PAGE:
Adding id to array twice

I have this code:

  app.get("/dash/tasks", (req,res)=>{
  if(!req.user) return res.redirect("/signin")
    Class.find({school: req.user.school}, (err, result)=>{
      Task.find({school: req.user.school}, (err, result2)=>{
        var classesthisstudentisin = []
        if(req.user.type=="student"){
          var promises = []
              result2.forEach((element) =>{
                promises.push(
                Class.findOne({_id: element.class},(err,doc)=>{
                 for (var i = 0; i < doc.students.length; i++) {
                   if(doc.students[i].uid==req.user._id){
                  classesthisstudentisin.push(doc._id)
                }
                 }
              }))
              })
          Promise.all(promises).then(() => {
            console.log(classesthisstudentisin)
          res.render("tasks", {user: req.user, Class: Class, classes: result, tasks: result2, classesthisstudentisin:classesthisstudentisin})
        })
        }else res.render("tasks", {user: req.user, Class: Class, classes: result, tasks: result2})
      })
    })
})

The console.log shows this:
image
How come it adds the same id to the array twice? There is only one class with that id, so there can’t be two. What am I doing wrong?

Uh you are pushing it once only right?

Yes, I only use push once, but end up with 2 ideas instead of one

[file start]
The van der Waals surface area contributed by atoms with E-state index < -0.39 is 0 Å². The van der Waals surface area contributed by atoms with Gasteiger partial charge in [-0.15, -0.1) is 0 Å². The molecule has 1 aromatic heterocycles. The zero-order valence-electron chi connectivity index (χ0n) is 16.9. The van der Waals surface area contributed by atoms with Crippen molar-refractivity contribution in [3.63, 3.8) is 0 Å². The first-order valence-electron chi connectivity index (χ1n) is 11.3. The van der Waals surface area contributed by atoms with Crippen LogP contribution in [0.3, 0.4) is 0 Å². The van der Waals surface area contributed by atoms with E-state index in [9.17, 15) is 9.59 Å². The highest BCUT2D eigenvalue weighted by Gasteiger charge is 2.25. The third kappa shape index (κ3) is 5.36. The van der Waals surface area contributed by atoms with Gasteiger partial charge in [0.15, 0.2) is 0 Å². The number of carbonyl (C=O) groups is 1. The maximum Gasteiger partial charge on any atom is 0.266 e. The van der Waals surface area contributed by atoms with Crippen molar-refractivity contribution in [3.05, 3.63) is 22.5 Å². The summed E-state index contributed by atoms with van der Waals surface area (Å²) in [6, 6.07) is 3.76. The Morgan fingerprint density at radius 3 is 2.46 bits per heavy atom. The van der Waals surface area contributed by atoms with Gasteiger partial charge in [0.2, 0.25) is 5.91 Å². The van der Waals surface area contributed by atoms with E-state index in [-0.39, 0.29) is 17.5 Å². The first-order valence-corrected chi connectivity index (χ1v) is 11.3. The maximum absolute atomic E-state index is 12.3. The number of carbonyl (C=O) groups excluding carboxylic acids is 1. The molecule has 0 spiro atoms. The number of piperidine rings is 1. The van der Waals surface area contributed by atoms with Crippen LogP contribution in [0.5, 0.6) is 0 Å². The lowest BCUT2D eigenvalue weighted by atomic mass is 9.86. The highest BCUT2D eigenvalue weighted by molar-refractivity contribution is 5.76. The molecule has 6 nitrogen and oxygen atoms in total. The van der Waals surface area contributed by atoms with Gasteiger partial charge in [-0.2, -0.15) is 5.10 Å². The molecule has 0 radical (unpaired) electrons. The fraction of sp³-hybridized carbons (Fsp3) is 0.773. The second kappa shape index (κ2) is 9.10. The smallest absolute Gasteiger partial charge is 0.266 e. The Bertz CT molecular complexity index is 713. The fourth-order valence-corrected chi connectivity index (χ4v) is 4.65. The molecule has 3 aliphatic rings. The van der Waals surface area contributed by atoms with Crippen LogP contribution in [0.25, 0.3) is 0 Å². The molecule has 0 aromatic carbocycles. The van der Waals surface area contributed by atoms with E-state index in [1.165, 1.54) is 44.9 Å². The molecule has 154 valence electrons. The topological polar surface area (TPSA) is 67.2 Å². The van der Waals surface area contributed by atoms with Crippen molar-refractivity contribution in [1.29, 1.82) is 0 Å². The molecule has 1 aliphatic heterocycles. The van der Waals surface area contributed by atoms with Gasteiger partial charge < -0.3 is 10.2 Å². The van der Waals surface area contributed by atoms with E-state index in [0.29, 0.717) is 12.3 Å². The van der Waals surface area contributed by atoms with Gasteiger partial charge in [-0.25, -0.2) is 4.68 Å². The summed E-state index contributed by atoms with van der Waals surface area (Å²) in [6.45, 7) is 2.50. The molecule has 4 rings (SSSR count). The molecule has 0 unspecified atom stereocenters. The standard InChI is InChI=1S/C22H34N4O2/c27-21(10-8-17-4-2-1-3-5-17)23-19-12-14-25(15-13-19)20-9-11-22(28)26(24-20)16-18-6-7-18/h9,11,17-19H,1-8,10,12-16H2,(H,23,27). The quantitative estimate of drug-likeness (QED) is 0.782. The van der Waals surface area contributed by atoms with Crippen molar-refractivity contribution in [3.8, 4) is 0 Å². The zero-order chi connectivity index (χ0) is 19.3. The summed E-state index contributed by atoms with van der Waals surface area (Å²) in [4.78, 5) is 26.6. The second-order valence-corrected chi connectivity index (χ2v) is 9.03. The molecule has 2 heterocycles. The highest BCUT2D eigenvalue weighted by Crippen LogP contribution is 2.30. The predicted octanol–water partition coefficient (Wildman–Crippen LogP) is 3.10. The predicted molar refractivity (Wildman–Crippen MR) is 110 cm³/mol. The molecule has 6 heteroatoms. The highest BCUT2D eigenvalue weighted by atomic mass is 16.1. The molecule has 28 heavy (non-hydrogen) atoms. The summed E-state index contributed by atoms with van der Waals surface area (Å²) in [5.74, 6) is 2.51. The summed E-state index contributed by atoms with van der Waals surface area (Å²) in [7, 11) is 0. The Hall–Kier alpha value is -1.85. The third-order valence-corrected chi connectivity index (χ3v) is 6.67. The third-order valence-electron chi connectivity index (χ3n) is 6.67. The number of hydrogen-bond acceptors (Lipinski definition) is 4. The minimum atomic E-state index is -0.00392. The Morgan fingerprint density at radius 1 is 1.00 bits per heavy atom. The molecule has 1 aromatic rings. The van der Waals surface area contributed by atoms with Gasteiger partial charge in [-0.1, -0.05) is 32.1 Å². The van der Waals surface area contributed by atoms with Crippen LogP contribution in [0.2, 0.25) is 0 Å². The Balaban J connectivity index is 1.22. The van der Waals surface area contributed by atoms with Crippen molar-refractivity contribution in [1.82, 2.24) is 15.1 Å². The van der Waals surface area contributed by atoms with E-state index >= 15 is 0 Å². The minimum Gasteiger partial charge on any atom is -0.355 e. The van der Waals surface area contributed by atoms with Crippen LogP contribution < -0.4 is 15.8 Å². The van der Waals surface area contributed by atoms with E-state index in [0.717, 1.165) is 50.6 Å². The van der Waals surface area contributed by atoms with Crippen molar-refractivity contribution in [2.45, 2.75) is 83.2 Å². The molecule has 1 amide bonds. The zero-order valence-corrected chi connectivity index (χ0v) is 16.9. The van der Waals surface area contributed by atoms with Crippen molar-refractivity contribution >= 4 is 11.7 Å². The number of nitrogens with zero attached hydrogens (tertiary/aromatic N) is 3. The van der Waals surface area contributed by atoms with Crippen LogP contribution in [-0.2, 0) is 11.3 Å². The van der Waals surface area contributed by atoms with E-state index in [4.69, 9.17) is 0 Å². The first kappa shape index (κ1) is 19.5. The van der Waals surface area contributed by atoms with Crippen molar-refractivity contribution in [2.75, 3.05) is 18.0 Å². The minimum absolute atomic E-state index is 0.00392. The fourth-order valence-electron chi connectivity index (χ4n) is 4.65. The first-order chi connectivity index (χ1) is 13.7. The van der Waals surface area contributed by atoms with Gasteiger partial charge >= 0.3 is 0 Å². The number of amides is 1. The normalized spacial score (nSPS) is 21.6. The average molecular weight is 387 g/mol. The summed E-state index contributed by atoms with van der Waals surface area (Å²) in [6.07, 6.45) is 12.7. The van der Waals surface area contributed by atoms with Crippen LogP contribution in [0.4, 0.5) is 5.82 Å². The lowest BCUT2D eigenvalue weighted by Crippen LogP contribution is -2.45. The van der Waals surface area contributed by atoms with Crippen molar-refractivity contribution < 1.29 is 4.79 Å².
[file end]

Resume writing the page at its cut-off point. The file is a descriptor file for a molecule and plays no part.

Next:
Why don’t you try running classesthisstudentisin = [] before you run it just to be safe?

Try adding semicolons. Can you share a sample database document?

app.get("/dash/tasks", (req, res) => {
    if (!req.user) return res.redirect("/signin")
    Class.find({
        school: req.user.school
    }, (err, result) => {
        Task.find({
            school: req.user.school
        }, (err, result2) => {
            var classesthisstudentisin = []
            if (req.user.type == "student") {
                var promises = []
                result2.forEach((element) => {
                    promises.push(
                        Class.findOne({
                            _id: element.class
                        }, (err, doc) => {
                            for (var i = 0; i < doc.students.length; i++) {
                                if (doc.students[i].uid == req.user._id) {
                                    classesthisstudentisin.push(doc._id)
                                }
                            }
                        }))
                })
                Promise.all(promises).then(() => {
                    console.log(classesthisstudentisin)
                    res.render("tasks", {
                        user: req.user,
                        Class: Class,
                        classes: result,
                        tasks: result2,
                        classesthisstudentisin: classesthisstudentisin
                    })
                })
            } else res.render("tasks", {
                user: req.user,
                Class: Class,
                classes: result,
                tasks: result2
            })
        })
    })
})

Are you confident that the code works the way you think it does? Here are some ideas that might help with this: